Cache memory

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Cache memory:

Cache memory October 16, 2007 By: Tatsiana Gomova

The memory hierarchy:

The memory hierarchy Cache memory has the fastest access time after registers.

Why is cache memory needed?:

Why is cache memory needed? When a program references a memory location, it is likely to reference that same memory location again soon. A memory location that is near a recently referenced location is more likely to be referenced then a memory location that is farther away.

Why is cache memory needed:

Why is cache memory needed A small but fast cache memory, in which the contents of the most commonly accessed locations are maintained, can be placed between the CPU and the main memory. When a program executes, the cache memory is searched first.

Why is cache memory fast?:

Why is cache memory fast? Faster electronics used A cache memory has fewer locations than a main memory, which reduces the access time The cache is placed both physically closer and logically closer the the CPU than the main memory

Why is cache memory fast:

Why is cache memory fast This cacheless computer usually needs a few bus cycles to synchronize the CPU with the bus. A cache memory can be positioned closer to the CPU.

Cache mapping :

Cache mapping Commonly used methods: Associative Mapped Cache Direct-Mapped Cache Set-Associative Mapped Cache

Associative Mapped Cache:

Associative Mapped Cache Any main memory blocks can be mapped into each cache slot. To keep track of which on of the 2 27 possible blocks is in each slot, a 27-bit tag field is added to each slot.

Associative Mapped Cache:

Associative Mapped Cache Valid bit is needed to indicate whether or not the slot holds a line that belongs to the program being executed. Dirty bit keeps track of whether or not a line has been modified while it is in the cache.

Associative Mapped Cache:

Associative Mapped Cache The mapping from main memory blocks to cache slots is performed by partitioning an address into fields. For each slot, if the valid bit is 1, then the tag field of the referenced address is compared with the tag field of the slot.

Associative Mapped Cache:

Associative Mapped Cache How an access to the memory location (A035F014) 16 is mapped to the cache. If the addressed word is in the cache, it will be found in word (14) 16 of a slot that has a tag of (501AF80) 16 , which is made up of the 27 most significant bits of the address.

Associative Mapped Cache:

Associative Mapped Cache Advantages Any main memory block can be placed into any cache slot. Regardless of how irregular the data and program references are, if a slot is available for the block, it can be stored in the cache.

Associative Mapped Cache:

Associative Mapped Cache Disadvantages Considerable hardware overhead needed for cache bookkeeping. There must be a mechanism for searching the tag memory in parallel.

Direct-Mapped Cache:

Direct-Mapped Cache Each cache slot corresponds to an explicit set of main memory. In our example we have 2 27 memory blocks and 2 14 cache slots. A total of 2 27 / 2 14 = 2 13 main memory blocks can be mapped onto each cache slot.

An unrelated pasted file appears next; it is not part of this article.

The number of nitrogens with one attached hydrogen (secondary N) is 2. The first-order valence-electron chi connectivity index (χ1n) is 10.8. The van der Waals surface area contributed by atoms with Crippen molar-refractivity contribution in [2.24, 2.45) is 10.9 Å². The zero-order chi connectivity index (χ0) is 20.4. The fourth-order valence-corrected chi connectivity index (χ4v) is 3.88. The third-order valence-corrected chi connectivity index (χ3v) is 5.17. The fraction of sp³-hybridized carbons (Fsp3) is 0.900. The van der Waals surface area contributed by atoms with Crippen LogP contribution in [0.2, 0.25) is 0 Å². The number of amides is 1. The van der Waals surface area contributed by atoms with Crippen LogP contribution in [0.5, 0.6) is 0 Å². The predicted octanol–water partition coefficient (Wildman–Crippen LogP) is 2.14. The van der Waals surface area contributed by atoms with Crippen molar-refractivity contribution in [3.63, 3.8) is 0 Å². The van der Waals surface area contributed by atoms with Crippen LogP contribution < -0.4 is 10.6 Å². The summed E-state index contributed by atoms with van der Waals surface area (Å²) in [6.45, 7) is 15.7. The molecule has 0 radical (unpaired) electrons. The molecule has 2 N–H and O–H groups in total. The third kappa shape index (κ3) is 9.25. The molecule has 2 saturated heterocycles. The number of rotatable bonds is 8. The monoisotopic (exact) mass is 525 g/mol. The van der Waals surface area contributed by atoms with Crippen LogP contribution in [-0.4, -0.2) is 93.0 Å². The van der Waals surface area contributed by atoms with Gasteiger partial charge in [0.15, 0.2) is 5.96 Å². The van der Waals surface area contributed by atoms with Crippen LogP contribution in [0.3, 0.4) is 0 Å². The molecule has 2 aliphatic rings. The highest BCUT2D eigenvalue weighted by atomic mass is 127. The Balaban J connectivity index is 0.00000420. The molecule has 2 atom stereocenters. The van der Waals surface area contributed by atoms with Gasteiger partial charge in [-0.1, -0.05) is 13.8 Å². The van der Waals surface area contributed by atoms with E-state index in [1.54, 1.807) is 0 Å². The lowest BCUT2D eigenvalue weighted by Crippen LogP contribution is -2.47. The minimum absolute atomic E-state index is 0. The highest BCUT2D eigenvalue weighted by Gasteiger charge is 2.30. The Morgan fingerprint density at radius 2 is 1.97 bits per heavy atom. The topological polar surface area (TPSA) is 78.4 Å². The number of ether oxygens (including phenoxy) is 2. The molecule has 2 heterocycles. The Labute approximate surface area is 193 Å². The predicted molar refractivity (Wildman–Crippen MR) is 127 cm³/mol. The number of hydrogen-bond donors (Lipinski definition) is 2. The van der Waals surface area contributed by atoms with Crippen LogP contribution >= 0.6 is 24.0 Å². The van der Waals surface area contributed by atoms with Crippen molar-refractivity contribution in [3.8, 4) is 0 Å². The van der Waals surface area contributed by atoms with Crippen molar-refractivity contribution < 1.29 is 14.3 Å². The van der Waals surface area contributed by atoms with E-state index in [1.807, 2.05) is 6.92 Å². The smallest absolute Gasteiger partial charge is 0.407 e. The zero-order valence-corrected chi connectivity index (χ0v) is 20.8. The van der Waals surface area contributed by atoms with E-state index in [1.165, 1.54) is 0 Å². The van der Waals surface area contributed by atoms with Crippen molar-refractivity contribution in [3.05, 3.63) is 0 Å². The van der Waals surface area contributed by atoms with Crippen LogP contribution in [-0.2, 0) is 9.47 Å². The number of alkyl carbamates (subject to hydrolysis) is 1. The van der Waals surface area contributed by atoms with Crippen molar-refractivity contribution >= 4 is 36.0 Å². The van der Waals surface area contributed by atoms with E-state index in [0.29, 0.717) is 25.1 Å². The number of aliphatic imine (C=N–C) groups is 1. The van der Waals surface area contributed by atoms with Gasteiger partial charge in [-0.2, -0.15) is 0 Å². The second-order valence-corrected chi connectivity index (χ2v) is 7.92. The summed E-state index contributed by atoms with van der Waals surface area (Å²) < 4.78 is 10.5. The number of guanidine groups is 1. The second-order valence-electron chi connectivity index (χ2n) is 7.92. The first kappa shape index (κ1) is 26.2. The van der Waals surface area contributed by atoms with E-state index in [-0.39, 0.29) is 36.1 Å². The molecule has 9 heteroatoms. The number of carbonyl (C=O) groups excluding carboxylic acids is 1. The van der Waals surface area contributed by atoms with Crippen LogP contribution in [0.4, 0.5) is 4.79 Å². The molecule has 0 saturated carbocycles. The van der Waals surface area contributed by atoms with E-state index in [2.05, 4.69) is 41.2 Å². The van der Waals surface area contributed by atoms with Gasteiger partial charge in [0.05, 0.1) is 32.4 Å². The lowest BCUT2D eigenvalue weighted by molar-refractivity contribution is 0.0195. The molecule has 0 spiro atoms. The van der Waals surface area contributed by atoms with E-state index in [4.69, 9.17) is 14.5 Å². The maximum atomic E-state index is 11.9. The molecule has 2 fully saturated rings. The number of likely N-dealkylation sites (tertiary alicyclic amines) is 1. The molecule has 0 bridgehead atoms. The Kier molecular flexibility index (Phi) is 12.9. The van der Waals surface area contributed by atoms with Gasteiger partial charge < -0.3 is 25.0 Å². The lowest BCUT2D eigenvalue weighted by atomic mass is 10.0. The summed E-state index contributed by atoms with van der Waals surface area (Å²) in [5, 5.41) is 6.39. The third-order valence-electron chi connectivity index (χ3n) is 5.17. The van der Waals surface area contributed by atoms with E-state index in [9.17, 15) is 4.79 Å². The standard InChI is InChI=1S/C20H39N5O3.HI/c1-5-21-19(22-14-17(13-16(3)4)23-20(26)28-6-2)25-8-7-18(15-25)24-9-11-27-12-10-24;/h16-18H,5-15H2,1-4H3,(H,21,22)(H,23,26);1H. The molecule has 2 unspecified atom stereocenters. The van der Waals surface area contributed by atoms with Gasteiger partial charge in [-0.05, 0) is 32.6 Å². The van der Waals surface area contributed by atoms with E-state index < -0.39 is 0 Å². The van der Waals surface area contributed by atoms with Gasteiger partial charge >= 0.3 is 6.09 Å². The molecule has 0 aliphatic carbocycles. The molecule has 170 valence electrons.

Direct-Mapped Cache:

Direct-Mapped Cache The 32-bit main memory address is partitioned into a 13-bit tag field, followed by a 14-bit slot field, followed by a five-bit word field.

Direct-Mapped Cache:

Direct-Mapped Cache When a reference is made to the main memory address, the slot field identifies in which of the 2 14 slots the block will be found. If the valid bit is 1, then the tag field of the referenced address is compared with the tag field of the slot.

Direct-Mapped Cache:

Direct-Mapped Cache How an access to memory location (A035F014) 16 is mapped to the cache. If the addressed word is in the cache, it will be found in word (14) 16 of slot (2F80) 16 which will have a tag of (1406) 16 .

Direct-Mapped Cache:

Direct-Mapped Cache Advantages The tag memory is much smaller than in associative mapped cache. No need for an associative search, since the slot field is used to direct the comparison to a single field.

Direct-Mapped Cache:

Direct-Mapped Cache Disadvantages Consider what happens when a program references locations that are 2 19 words apart, which is the size of the cache. Every memory reference will result in a miss, which will cause an entire block to be read into the cache even though only a single word is used.

Set-Associative Mapped Cache:

Set-Associative Mapped Cache Combines the simplicity of direct mapping with the flexibility of associative mapping For this example, two slots make up a set. Since there are 2 14 slots in the cache, there are 2 14 /2 =2 13 sets.

Set-Associative Mapped Cache:

Set-Associative Mapped Cache When an address is mapped to a set, the direct mapping scheme is used, and then associative mapping is used within a set.

Set-Associative Mapped Cache:

Set-Associative Mapped Cache The format for an address has 13 bits in the set field, which identifies the set in which the addressed word will be found. Five bits are used for the word field and 14-bit tag field.

Set-Associative Mapped Cache:

Set-Associative Mapped Cache Consider again the address (A035F014) 16

Set-Associative Mapped Cache:

Set-Associative Mapped Cache Advantages In our example the tag memory increases only slightly from the direct mapping and only two tags need to be searched for each memory reference. The set-associative cache is widely used in today’s microprocessors.

Cache Performance:

Cache Performance Cache read and write policies

Cache Performance:

Cache Performance As to which cache read or write policies are best, there is no simple answer. The organization of a cache is optimized for each computer architecture and the mix of programs that the computer executes.

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